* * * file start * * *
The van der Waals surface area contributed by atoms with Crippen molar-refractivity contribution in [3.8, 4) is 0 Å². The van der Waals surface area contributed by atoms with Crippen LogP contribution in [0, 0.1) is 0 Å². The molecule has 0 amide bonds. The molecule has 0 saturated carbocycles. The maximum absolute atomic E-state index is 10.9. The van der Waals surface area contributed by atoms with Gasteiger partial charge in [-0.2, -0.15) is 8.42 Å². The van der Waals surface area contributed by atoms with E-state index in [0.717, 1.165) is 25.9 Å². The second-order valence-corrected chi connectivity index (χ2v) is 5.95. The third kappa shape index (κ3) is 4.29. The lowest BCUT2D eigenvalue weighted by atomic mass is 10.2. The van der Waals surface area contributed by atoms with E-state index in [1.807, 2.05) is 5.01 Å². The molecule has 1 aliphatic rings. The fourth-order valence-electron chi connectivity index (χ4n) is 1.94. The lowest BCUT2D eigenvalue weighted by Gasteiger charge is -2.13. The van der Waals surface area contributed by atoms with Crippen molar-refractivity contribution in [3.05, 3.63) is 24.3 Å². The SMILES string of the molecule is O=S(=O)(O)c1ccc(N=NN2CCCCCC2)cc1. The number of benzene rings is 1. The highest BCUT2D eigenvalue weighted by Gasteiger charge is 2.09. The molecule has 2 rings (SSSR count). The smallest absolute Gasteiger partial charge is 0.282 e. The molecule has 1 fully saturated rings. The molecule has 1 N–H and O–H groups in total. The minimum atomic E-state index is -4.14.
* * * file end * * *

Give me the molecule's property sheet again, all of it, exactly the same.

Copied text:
The van der Waals surface area contributed by atoms with Crippen molar-refractivity contribution in [3.8, 4) is 0 Å². The van der Waals surface area contributed by atoms with Crippen LogP contribution in [0, 0.1) is 0 Å². The molecule has 0 amide bonds. The molecule has 0 saturated carbocycles. The maximum absolute atomic E-state index is 10.9. The van der Waals surface area contributed by atoms with Gasteiger partial charge in [-0.2, -0.15) is 8.42 Å². The van der Waals surface area contributed by atoms with E-state index in [0.717, 1.165) is 25.9 Å². The second-order valence-corrected chi connectivity index (χ2v) is 5.95. The third kappa shape index (κ3) is 4.29. The lowest BCUT2D eigenvalue weighted by atomic mass is 10.2. The van der Waals surface area contributed by atoms with E-state index in [1.807, 2.05) is 5.01 Å². The molecule has 1 aliphatic rings. The fourth-order valence-electron chi connectivity index (χ4n) is 1.94. The lowest BCUT2D eigenvalue weighted by Gasteiger charge is -2.13. The van der Waals surface area contributed by atoms with Crippen molar-refractivity contribution in [3.05, 3.63) is 24.3 Å². The SMILES string of the molecule is O=S(=O)(O)c1ccc(N=NN2CCCCCC2)cc1. The number of benzene rings is 1. The highest BCUT2D eigenvalue weighted by Gasteiger charge is 2.09. The molecule has 2 rings (SSSR count). The smallest absolute Gasteiger partial charge is 0.282 e. The molecule has 1 fully saturated rings. The molecule has 1 N–H and O–H groups in total. The minimum atomic E-state index is -4.14.